• , Aiwen Wu
    • , Ziyu Li
    •  & Jiafu Ji
  2. Department of Pathology, Peking University Cancer Hospital and Institute, Beijing, China

    • Yiqiang Liu
    • , Zhongwu Li
    • , Xiaozheng Huang
    • , Ling Jia
    •  & Qiang Kang
  3. BeiGene (Beijing) Co. Ltd, No. 30 Science Park Road, Life Science Park, Changping District, Beijing, China

    • Zhiyu Tang
    • , Yong Liu
    • , David Sutton
    • , Lai Wang
    •  & Lusong Luo


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L.Z. and J.J. conceived and designed the experiments; L.Z., X.W., Z.T., S.L., Y.H., X.Z., X.W., Z.B., A.W., Z.L., Y.L., D.S. and L.W. performed the animal model construction and part of the pathologic experiments; Y.L., Z.L., X.H., L.J. and Q.K. performed the pathological experiments. L.Z., Y.L., X.W., Z.T. and S.L. analyzed the data and contributed to writing and editing the manuscript; L.Z., L.L. and J.J. supervised the project and wrote the manuscript.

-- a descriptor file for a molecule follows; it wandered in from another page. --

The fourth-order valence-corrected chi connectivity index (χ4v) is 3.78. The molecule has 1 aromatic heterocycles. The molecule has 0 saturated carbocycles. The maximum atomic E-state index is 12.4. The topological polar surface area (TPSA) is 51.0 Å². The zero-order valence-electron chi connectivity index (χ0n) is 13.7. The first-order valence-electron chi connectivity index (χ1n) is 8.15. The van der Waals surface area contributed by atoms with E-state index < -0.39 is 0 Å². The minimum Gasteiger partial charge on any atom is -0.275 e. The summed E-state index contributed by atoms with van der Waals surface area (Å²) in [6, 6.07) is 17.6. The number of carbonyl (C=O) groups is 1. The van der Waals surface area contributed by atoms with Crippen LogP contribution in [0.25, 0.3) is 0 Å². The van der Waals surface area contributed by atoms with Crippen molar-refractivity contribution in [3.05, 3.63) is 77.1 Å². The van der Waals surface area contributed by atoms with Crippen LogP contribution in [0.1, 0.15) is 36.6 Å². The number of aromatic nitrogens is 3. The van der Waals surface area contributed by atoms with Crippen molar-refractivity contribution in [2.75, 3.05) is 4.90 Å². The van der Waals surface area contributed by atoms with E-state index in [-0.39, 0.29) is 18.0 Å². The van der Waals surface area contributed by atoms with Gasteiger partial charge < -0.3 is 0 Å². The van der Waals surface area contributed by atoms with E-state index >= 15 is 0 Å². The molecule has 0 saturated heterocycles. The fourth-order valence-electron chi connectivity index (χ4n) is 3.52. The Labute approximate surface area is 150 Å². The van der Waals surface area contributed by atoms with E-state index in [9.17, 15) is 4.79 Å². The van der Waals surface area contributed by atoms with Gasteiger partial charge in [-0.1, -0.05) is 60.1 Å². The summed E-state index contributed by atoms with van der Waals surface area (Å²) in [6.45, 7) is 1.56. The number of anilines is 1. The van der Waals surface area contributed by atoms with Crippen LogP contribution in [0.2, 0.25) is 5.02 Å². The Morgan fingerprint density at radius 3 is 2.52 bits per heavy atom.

Competing interests

The authors declare competing financial interests: Z.T., Y.L., D.S., L.W. and L.L. are employees of BeiGene (Beijing) Co., Ltd.

Corresponding authors

Correspondence to Lianhai Zhang or Jiafu Ji.